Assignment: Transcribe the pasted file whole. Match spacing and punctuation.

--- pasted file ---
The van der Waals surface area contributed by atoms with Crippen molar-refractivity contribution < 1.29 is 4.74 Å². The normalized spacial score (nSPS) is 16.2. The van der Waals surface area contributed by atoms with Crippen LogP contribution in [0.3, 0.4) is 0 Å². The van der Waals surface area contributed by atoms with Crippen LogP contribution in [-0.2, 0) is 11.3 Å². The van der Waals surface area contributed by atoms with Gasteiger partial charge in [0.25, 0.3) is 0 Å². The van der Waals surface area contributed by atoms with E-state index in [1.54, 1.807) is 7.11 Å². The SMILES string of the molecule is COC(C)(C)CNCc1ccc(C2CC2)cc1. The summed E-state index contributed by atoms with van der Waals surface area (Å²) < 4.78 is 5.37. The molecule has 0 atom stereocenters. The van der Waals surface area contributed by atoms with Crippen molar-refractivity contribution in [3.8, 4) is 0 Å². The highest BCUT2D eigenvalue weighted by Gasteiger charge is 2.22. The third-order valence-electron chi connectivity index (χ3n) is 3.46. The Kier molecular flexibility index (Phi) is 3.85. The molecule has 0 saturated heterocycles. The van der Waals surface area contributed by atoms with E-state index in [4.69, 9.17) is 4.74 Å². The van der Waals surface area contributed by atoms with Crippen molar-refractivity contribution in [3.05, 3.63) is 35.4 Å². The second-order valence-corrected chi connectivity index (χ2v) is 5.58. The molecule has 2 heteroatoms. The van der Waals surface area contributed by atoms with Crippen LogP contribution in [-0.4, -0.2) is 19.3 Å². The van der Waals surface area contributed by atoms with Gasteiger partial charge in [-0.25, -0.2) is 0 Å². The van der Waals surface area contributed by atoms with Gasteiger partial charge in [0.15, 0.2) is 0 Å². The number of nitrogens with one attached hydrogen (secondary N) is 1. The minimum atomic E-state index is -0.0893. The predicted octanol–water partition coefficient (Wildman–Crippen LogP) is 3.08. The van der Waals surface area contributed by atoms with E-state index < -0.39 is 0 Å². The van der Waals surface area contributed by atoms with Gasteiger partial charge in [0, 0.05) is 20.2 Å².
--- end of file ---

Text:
The van der Waals surface area contributed by atoms with Crippen molar-refractivity contribution < 1.29 is 4.74 Å². The normalized spacial score (nSPS) is 16.2. The van der Waals surface area contributed by atoms with Crippen LogP contribution in [0.3, 0.4) is 0 Å². The van der Waals surface area contributed by atoms with Crippen LogP contribution in [-0.2, 0) is 11.3 Å². The van der Waals surface area contributed by atoms with Gasteiger partial charge in [0.25, 0.3) is 0 Å². The van der Waals surface area contributed by atoms with E-state index in [1.54, 1.807) is 7.11 Å². The SMILES string of the molecule is COC(C)(C)CNCc1ccc(C2CC2)cc1. The summed E-state index contributed by atoms with van der Waals surface area (Å²) < 4.78 is 5.37. The molecule has 0 atom stereocenters. The van der Waals surface area contributed by atoms with Crippen molar-refractivity contribution in [3.8, 4) is 0 Å². The highest BCUT2D eigenvalue weighted by Gasteiger charge is 2.22. The third-order valence-electron chi connectivity index (χ3n) is 3.46. The Kier molecular flexibility index (Phi) is 3.85. The molecule has 0 saturated heterocycles. The van der Waals surface area contributed by atoms with E-state index in [4.69, 9.17) is 4.74 Å². The van der Waals surface area contributed by atoms with Crippen molar-refractivity contribution in [3.05, 3.63) is 35.4 Å². The second-order valence-corrected chi connectivity index (χ2v) is 5.58. The molecule has 2 heteroatoms. The van der Waals surface area contributed by atoms with Crippen LogP contribution in [-0.4, -0.2) is 19.3 Å². The van der Waals surface area contributed by atoms with Gasteiger partial charge in [-0.25, -0.2) is 0 Å². The van der Waals surface area contributed by atoms with Gasteiger partial charge in [0.15, 0.2) is 0 Å². The number of nitrogens with one attached hydrogen (secondary N) is 1. The minimum atomic E-state index is -0.0893. The predicted octanol–water partition coefficient (Wildman–Crippen LogP) is 3.08. The van der Waals surface area contributed by atoms with E-state index < -0.39 is 0 Å². The van der Waals surface area contributed by atoms with Gasteiger partial charge in [0, 0.05) is 20.2 Å².